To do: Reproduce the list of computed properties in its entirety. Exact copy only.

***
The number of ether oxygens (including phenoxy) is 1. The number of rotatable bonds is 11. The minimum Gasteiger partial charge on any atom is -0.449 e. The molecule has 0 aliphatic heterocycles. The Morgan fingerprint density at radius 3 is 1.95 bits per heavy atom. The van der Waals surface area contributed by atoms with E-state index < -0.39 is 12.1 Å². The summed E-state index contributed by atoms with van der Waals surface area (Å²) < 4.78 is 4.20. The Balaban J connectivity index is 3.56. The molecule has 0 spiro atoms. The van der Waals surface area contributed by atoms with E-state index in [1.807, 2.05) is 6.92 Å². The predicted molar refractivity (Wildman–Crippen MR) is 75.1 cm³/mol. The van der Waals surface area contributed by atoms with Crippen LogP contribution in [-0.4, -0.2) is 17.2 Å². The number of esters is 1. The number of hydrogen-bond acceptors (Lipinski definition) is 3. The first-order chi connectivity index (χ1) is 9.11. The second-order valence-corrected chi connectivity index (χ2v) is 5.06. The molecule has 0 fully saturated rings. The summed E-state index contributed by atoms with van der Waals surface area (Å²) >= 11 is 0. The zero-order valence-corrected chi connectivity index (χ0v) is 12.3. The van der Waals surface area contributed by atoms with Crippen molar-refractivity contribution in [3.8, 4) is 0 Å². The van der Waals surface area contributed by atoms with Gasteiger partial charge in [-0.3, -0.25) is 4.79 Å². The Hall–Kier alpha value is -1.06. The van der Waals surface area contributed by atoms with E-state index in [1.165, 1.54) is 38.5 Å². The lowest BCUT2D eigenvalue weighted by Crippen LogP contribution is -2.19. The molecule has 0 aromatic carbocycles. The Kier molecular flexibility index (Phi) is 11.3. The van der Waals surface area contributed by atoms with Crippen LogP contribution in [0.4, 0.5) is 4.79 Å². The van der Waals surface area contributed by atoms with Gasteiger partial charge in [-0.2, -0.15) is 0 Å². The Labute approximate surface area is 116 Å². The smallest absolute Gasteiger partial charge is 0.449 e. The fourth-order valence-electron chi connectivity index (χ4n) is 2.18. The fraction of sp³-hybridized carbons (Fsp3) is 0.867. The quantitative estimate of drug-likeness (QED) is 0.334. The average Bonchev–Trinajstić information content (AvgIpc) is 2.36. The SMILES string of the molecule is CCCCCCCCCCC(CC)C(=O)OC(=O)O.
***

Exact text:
The number of ether oxygens (including phenoxy) is 1. The number of rotatable bonds is 11. The minimum Gasteiger partial charge on any atom is -0.449 e. The molecule has 0 aliphatic heterocycles. The Morgan fingerprint density at radius 3 is 1.95 bits per heavy atom. The van der Waals surface area contributed by atoms with E-state index < -0.39 is 12.1 Å². The summed E-state index contributed by atoms with van der Waals surface area (Å²) < 4.78 is 4.20. The Balaban J connectivity index is 3.56. The molecule has 0 spiro atoms. The van der Waals surface area contributed by atoms with E-state index in [1.807, 2.05) is 6.92 Å². The predicted molar refractivity (Wildman–Crippen MR) is 75.1 cm³/mol. The van der Waals surface area contributed by atoms with Crippen LogP contribution in [-0.4, -0.2) is 17.2 Å². The number of esters is 1. The number of hydrogen-bond acceptors (Lipinski definition) is 3. The first-order chi connectivity index (χ1) is 9.11. The second-order valence-corrected chi connectivity index (χ2v) is 5.06. The molecule has 0 fully saturated rings. The summed E-state index contributed by atoms with van der Waals surface area (Å²) >= 11 is 0. The zero-order valence-corrected chi connectivity index (χ0v) is 12.3. The van der Waals surface area contributed by atoms with Crippen molar-refractivity contribution in [3.8, 4) is 0 Å². The van der Waals surface area contributed by atoms with Gasteiger partial charge in [-0.3, -0.25) is 4.79 Å². The Hall–Kier alpha value is -1.06. The van der Waals surface area contributed by atoms with E-state index in [1.165, 1.54) is 38.5 Å². The lowest BCUT2D eigenvalue weighted by Crippen LogP contribution is -2.19. The molecule has 0 aromatic carbocycles. The Kier molecular flexibility index (Phi) is 11.3. The van der Waals surface area contributed by atoms with Crippen LogP contribution in [0.4, 0.5) is 4.79 Å². The van der Waals surface area contributed by atoms with Gasteiger partial charge in [-0.2, -0.15) is 0 Å². The Labute approximate surface area is 116 Å². The smallest absolute Gasteiger partial charge is 0.449 e. The fourth-order valence-electron chi connectivity index (χ4n) is 2.18. The fraction of sp³-hybridized carbons (Fsp3) is 0.867. The quantitative estimate of drug-likeness (QED) is 0.334. The average Bonchev–Trinajstić information content (AvgIpc) is 2.36. The SMILES string of the molecule is CCCCCCCCCCC(CC)C(=O)OC(=O)O.